Alice Kearley – Deliverable 1 – Gatsby Sign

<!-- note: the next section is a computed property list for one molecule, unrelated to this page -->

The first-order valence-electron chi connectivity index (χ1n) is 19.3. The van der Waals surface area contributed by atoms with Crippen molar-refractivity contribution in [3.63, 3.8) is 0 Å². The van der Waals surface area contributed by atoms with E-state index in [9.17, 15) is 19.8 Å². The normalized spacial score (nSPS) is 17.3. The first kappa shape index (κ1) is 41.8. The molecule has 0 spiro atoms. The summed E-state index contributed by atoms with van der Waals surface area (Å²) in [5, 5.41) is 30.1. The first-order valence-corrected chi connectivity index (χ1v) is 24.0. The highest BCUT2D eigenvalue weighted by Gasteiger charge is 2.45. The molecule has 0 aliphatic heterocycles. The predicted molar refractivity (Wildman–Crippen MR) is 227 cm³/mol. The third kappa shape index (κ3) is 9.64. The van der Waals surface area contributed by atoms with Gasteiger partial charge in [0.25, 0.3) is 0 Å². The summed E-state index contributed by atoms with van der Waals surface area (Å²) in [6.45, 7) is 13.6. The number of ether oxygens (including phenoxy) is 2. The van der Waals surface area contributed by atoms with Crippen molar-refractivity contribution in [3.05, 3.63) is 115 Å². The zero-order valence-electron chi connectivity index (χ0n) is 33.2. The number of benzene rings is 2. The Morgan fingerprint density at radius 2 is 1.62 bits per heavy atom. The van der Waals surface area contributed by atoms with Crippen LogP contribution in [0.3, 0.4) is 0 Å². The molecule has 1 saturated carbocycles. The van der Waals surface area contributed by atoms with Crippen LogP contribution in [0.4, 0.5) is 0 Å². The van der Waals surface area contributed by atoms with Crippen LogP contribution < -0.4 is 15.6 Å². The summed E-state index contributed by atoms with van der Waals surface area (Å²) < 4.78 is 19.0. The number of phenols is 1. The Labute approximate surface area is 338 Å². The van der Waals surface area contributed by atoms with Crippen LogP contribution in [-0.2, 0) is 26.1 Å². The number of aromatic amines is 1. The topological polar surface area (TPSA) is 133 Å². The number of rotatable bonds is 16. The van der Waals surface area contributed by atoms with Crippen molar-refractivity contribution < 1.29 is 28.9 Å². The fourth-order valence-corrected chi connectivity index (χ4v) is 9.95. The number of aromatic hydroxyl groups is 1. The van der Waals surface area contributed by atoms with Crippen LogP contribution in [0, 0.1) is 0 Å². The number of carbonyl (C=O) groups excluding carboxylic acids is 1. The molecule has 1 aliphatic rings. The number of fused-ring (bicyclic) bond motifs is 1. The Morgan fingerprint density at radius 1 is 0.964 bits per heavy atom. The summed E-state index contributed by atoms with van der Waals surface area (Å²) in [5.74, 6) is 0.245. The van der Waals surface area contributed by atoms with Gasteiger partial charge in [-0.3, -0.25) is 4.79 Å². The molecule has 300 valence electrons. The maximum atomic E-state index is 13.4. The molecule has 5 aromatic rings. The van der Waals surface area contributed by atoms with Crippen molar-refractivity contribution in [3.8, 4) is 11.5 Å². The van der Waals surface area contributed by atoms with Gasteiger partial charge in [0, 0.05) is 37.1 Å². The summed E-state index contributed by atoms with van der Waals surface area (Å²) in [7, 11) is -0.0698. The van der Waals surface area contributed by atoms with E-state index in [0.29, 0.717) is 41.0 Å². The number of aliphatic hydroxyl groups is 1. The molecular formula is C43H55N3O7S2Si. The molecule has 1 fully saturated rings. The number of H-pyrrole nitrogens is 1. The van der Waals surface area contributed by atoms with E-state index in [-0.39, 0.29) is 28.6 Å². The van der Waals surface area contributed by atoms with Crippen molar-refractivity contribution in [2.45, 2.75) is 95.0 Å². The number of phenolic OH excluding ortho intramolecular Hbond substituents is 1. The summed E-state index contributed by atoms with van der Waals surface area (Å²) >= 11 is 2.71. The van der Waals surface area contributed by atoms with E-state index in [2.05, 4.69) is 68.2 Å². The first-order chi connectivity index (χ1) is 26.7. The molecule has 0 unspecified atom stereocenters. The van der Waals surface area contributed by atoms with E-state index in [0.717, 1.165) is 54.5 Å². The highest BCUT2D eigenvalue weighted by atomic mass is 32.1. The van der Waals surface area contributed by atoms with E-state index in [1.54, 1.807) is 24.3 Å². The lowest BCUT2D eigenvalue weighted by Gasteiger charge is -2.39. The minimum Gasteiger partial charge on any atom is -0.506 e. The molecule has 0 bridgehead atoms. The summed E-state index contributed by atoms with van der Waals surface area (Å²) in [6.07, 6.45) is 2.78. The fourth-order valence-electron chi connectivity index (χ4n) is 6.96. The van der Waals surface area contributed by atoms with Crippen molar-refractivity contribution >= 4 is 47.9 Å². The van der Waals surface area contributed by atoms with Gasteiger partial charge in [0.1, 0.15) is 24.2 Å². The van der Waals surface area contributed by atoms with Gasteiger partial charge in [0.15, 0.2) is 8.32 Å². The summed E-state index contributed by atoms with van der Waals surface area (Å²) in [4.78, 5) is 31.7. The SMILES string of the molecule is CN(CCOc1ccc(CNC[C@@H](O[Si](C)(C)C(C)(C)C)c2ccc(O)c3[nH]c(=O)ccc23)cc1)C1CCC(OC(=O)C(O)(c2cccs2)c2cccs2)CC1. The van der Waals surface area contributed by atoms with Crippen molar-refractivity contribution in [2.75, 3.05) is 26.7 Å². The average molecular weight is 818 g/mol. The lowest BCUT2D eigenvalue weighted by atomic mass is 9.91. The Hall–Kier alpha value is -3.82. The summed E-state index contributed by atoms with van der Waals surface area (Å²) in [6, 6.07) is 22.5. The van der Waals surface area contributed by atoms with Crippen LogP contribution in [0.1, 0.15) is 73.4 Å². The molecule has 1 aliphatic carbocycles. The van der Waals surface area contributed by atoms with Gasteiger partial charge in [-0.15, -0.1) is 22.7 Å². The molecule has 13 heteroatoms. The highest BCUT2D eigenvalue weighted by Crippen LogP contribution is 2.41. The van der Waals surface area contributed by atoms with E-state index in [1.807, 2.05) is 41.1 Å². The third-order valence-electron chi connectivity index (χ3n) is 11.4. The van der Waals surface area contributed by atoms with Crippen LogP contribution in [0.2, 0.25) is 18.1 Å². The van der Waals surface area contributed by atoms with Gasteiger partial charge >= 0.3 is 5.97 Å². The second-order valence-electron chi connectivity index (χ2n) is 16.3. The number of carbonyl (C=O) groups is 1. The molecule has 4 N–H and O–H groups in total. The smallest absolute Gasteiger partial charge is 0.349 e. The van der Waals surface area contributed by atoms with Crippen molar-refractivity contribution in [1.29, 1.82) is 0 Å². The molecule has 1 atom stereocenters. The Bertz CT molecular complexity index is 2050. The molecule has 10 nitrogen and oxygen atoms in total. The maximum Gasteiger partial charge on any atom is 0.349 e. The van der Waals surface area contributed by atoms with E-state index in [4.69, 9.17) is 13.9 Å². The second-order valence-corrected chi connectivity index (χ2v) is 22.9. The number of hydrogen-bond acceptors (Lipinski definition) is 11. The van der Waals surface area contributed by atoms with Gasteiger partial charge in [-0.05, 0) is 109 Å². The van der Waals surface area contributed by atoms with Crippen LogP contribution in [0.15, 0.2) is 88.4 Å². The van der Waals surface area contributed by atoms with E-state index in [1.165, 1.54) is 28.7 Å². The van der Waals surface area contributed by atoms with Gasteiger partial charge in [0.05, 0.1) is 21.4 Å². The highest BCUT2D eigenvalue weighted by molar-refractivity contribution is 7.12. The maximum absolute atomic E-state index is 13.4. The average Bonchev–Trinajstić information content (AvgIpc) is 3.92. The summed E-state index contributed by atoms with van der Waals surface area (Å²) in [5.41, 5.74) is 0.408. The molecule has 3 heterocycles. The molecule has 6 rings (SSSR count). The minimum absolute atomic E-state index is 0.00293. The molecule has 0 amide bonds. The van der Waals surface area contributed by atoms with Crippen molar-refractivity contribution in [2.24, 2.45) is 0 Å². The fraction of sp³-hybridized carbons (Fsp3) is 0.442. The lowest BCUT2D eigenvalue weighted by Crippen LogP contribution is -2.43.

The client specified that she wanted the typographic elements of this particular sign to be decorative with large capitalised text and the smaller copy in the design to be written in a hand-written calligraphic style typeface. This sign combined both vintage, but specifically 1920’s typography indicative of the art deco style; though the client had an idea of the visual effect she wanted to portray, the final decisions about the design of these typographical features were left up to myself to design an overall outcome that replicated a 1920’s style cinematic typeface. These typographic styles are reminiscent of the art deco and art nouveau posters from the 1920’s and 1930’s. The thought-provoking aspect of this project was to replicate this style of writing but through a hand-written format; the client and I discussed particular features of this design, as the art deco style typefaces come in many different variations with a number of varying letterforms. She wanted the lettering to be similar to a style we found together through our research, this style of typographic treatment leant towards a more art deco style, specifically with decorative letterforms. I achieved this result by carefully choosing the placement of the lettering of the signage; it was incredibly important that the design featured an asymmetric layout, evocative of the art deco film and cinema posters of the 1920’s. The content of the design featured several different challenging elements in terms of the copy. The client specifically requested the information she needed the sign to include, and this was decision was mine to make about which typographic treatment would be allocated to more important information on the sign. Despite carrying out a fair amount of research into different styles of art deco typography, I did eventually create my own style of letterforms that consisted of a combination of these typefaces; this was not my intention, however the result was just as effective. The client explained that the design would be presented at the Woodland’s Park Hotel, Cobham. The location of this event was a sophisticated, high-end event, therefore it was appropriate to present the artwork in a gold decorative frame, supported by an easel. The client also made it very clear that the purpose of this signage was to function as a welcome sign to guests arriving at this event. Presumably as the guests were all familiar with the Gatsby theme, therefore the typographic details of this sign played an important and significant role in the idea of the event itself.